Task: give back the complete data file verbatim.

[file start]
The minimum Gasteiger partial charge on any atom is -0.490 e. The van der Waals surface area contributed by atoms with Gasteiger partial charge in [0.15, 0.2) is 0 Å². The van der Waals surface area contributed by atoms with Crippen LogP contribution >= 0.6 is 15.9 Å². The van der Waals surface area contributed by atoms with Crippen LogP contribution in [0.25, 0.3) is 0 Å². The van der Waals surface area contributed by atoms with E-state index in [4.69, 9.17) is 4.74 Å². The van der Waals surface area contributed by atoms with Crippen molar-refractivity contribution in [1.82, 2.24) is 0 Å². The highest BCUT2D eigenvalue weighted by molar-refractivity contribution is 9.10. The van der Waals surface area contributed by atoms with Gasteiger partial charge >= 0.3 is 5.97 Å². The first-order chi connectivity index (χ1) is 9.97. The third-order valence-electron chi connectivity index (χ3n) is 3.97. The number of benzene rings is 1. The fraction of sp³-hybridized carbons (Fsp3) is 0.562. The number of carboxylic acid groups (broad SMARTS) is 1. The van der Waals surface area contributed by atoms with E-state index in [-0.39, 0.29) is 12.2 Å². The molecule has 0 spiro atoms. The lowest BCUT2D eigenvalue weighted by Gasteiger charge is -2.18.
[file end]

The minimum Gasteiger partial charge on any atom is -0.490 e. The van der Waals surface area contributed by atoms with Gasteiger partial charge in [0.15, 0.2) is 0 Å². The van der Waals surface area contributed by atoms with Crippen LogP contribution >= 0.6 is 15.9 Å². The van der Waals surface area contributed by atoms with Crippen LogP contribution in [0.25, 0.3) is 0 Å². The van der Waals surface area contributed by atoms with E-state index in [4.69, 9.17) is 4.74 Å². The van der Waals surface area contributed by atoms with Crippen molar-refractivity contribution in [1.82, 2.24) is 0 Å². The highest BCUT2D eigenvalue weighted by molar-refractivity contribution is 9.10. The van der Waals surface area contributed by atoms with Gasteiger partial charge >= 0.3 is 5.97 Å². The first-order chi connectivity index (χ1) is 9.97. The third-order valence-electron chi connectivity index (χ3n) is 3.97. The number of benzene rings is 1. The fraction of sp³-hybridized carbons (Fsp3) is 0.562. The number of carboxylic acid groups (broad SMARTS) is 1. The van der Waals surface area contributed by atoms with E-state index in [-0.39, 0.29) is 12.2 Å². The molecule has 0 spiro atoms. The lowest BCUT2D eigenvalue weighted by Gasteiger charge is -2.18.